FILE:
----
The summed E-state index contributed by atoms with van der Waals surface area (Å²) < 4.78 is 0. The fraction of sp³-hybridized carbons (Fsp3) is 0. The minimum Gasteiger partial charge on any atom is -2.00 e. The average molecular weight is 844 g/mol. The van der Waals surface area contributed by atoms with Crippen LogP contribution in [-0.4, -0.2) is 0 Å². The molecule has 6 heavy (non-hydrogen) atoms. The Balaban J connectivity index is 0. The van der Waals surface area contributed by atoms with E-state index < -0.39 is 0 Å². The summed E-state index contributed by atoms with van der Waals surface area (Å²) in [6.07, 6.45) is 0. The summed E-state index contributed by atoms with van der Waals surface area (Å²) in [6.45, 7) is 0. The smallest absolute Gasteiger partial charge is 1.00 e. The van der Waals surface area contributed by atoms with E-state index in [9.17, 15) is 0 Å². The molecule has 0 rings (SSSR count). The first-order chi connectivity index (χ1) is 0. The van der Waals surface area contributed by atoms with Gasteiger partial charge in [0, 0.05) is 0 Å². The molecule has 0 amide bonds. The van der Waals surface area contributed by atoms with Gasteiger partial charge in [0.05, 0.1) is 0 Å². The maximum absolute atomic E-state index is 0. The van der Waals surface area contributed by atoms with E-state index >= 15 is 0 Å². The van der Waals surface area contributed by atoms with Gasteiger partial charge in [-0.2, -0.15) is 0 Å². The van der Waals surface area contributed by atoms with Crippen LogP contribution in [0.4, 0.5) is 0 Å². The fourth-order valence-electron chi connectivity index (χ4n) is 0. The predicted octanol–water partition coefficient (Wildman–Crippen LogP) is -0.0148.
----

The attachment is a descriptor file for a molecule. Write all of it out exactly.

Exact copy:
The summed E-state index contributed by atoms with van der Waals surface area (Å²) < 4.78 is 0. The fraction of sp³-hybridized carbons (Fsp3) is 0. The minimum Gasteiger partial charge on any atom is -2.00 e. The average molecular weight is 844 g/mol. The van der Waals surface area contributed by atoms with Crippen LogP contribution in [-0.4, -0.2) is 0 Å². The molecule has 6 heavy (non-hydrogen) atoms. The Balaban J connectivity index is 0. The van der Waals surface area contributed by atoms with E-state index < -0.39 is 0 Å². The summed E-state index contributed by atoms with van der Waals surface area (Å²) in [6.07, 6.45) is 0. The summed E-state index contributed by atoms with van der Waals surface area (Å²) in [6.45, 7) is 0. The smallest absolute Gasteiger partial charge is 1.00 e. The van der Waals surface area contributed by atoms with E-state index in [9.17, 15) is 0 Å². The molecule has 0 rings (SSSR count). The first-order chi connectivity index (χ1) is 0. The van der Waals surface area contributed by atoms with Gasteiger partial charge in [0, 0.05) is 0 Å². The molecule has 0 amide bonds. The van der Waals surface area contributed by atoms with Gasteiger partial charge in [0.05, 0.1) is 0 Å². The maximum absolute atomic E-state index is 0. The van der Waals surface area contributed by atoms with E-state index >= 15 is 0 Å². The van der Waals surface area contributed by atoms with Gasteiger partial charge in [-0.2, -0.15) is 0 Å². The van der Waals surface area contributed by atoms with Crippen LogP contribution in [0.4, 0.5) is 0 Å². The fourth-order valence-electron chi connectivity index (χ4n) is 0. The predicted octanol–water partition coefficient (Wildman–Crippen LogP) is -0.0148.